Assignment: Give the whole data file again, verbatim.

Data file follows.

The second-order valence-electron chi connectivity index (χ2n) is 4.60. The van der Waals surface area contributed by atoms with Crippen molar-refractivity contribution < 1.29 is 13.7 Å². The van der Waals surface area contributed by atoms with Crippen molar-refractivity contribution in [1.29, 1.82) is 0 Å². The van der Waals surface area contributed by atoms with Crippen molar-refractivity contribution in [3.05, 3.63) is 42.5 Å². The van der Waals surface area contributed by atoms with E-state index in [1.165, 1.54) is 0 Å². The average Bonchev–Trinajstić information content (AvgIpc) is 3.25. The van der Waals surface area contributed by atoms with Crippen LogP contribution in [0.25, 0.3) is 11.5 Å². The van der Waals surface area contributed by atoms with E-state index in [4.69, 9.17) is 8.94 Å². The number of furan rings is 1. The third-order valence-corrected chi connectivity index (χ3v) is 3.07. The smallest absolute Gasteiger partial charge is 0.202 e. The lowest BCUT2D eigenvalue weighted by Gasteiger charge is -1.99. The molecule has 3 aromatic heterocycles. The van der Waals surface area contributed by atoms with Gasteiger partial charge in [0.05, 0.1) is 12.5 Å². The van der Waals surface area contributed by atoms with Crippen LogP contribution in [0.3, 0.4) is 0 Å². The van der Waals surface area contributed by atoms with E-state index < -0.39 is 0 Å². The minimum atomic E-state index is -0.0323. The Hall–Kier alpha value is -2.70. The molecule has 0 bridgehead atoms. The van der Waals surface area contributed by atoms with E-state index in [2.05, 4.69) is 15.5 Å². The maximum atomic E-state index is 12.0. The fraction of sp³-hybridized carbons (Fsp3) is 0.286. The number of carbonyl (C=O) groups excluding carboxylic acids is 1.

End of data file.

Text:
The second-order valence-electron chi connectivity index (χ2n) is 4.60. The van der Waals surface area contributed by atoms with Crippen molar-refractivity contribution < 1.29 is 13.7 Å². The van der Waals surface area contributed by atoms with Crippen molar-refractivity contribution in [1.29, 1.82) is 0 Å². The van der Waals surface area contributed by atoms with Crippen molar-refractivity contribution in [3.05, 3.63) is 42.5 Å². The van der Waals surface area contributed by atoms with E-state index in [1.165, 1.54) is 0 Å². The average Bonchev–Trinajstić information content (AvgIpc) is 3.25. The van der Waals surface area contributed by atoms with Crippen LogP contribution in [0.25, 0.3) is 11.5 Å². The van der Waals surface area contributed by atoms with E-state index in [4.69, 9.17) is 8.94 Å². The number of furan rings is 1. The third-order valence-corrected chi connectivity index (χ3v) is 3.07. The smallest absolute Gasteiger partial charge is 0.202 e. The lowest BCUT2D eigenvalue weighted by Gasteiger charge is -1.99. The molecule has 3 aromatic heterocycles. The van der Waals surface area contributed by atoms with Gasteiger partial charge in [0.05, 0.1) is 12.5 Å². The van der Waals surface area contributed by atoms with Crippen LogP contribution in [0.3, 0.4) is 0 Å². The van der Waals surface area contributed by atoms with E-state index < -0.39 is 0 Å². The minimum atomic E-state index is -0.0323. The Hall–Kier alpha value is -2.70. The molecule has 0 bridgehead atoms. The van der Waals surface area contributed by atoms with E-state index in [2.05, 4.69) is 15.5 Å². The maximum atomic E-state index is 12.0. The fraction of sp³-hybridized carbons (Fsp3) is 0.286. The number of carbonyl (C=O) groups excluding carboxylic acids is 1.